And, in a lot of my work, it’s about exposing injustice and making sure that those people who’re being hurt still have a voice. It’s really important that they’re able to express themselves. I don’t want to tell people’s stories for them. That’d be terrible. But I’m hoping that in telling my stories, I’ll inspire others to tell their own stories.
Can you tell us a little more about your early days?
Well, I was born and bred in Taupō and went through all my school years in Taupō. Then, after high school — Taupō-nui-a-Tia College, from 1991 to 1995 — I moved down here to Wellington for university and still live here. My mum, my dad, and my sister and her children all live here, too. So, when I do go back up north, it’s mainly to Rotorua where my dad grew up, and because that’s where a lot of my cousins are living.
Somewhere along the line, you decided to study law. What’s the story there?
Well, that never became my life’s work. I sometimes joke that I took all the papers at law school that would guarantee that I wouldn’t ever get any work as a lawyer — things like feminist legal theory, Māori land law, Māori customary law.
Actually, I sort of fell into the law. It wasn’t a great ambition of mine. It’s just that I was studying at a time when doing two degrees cost the same as doing one degree. So I did them together. But I’ve never practised as a lawyer.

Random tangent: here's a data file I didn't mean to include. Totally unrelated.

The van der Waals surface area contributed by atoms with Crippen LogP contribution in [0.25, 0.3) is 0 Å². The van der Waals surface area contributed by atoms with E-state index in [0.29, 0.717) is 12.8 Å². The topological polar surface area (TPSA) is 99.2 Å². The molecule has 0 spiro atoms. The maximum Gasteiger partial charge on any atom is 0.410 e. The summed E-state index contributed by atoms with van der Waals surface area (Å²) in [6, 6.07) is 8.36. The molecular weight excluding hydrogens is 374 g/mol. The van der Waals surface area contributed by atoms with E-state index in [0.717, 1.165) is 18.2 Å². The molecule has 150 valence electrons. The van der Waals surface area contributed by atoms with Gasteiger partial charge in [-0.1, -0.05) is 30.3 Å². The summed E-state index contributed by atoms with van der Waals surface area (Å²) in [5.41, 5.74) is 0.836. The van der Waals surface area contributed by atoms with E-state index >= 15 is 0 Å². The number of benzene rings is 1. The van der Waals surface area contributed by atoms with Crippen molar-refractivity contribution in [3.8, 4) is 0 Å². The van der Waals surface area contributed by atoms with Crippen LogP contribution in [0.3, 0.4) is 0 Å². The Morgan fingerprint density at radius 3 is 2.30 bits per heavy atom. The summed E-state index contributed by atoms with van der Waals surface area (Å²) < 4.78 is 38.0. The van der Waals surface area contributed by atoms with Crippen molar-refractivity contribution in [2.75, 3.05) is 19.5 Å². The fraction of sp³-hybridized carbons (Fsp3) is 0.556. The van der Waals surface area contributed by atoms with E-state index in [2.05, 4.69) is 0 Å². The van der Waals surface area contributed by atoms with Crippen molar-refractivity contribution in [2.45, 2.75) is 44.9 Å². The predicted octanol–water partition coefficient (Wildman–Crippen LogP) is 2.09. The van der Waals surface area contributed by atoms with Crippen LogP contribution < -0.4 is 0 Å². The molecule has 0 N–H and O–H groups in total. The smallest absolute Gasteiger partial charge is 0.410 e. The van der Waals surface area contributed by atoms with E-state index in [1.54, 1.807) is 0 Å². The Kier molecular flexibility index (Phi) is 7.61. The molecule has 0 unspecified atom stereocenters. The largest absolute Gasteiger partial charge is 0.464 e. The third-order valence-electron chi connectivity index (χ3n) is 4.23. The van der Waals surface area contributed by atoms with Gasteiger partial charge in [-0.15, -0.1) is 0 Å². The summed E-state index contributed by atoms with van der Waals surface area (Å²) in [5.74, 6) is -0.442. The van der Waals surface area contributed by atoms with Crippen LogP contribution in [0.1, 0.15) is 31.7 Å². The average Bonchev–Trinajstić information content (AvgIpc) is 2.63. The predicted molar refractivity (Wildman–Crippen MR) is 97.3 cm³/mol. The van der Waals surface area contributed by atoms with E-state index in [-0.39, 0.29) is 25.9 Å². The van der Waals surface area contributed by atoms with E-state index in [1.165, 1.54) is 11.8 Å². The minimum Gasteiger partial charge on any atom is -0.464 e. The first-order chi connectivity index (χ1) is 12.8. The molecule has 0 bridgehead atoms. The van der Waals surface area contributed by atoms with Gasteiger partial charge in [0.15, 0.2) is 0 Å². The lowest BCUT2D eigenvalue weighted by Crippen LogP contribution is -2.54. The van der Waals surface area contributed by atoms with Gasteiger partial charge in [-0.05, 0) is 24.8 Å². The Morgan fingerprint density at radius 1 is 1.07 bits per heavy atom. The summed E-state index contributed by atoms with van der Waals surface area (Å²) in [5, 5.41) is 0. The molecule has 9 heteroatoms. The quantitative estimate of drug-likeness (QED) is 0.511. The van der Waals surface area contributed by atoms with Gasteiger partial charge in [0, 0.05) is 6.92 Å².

I’ve been admitted to the bar because I wanted to sort of close that circle. But I found that law is very closely related to writing and that the law is about storytelling. It’s about creating the most compelling story. It’s all about language, the use of language, the intent behind the language.
So, for me as a writer, that was probably the biggest appeal. It meant thinking about language and using it as a tool. And I think it’s really helped me as a writer because it’s changed my view of language. People are often surprised that writers and the legal profession go together, but I see them as closely related.
I see that, in the course of your academic work, you did a masters in creative writing at Victoria University’s Institute of Modern Letters. But there, and later on, I suspect that you’ve had a hand from a number of mentors and teachers.
I’ve been lucky all along. When I was very young, at Taupō Intermediate, I had a teacher called Mrs Hansen. She took a lot of my stories that I’d been writing in class and got them published in the Taupō Times. That was my first taste of being a published writer. She was really supportive.
Then, in high school, I got heavily involved in theatre. My drama teacher at that school, Mrs Gwyneth Glover, was very influential, and she encouraged my writing and acting. And we’re still in touch now.
And as I went through university, I was really lucky to become part of a writing group called Writers Block in Wellington. It was associated with Taki Rua Productions — and that was run by Hone Kouka. He was really influential on my writing. He encouraged me to keep digging deeper — and to ask myself why I was writing the piece I was writing, and why it was important.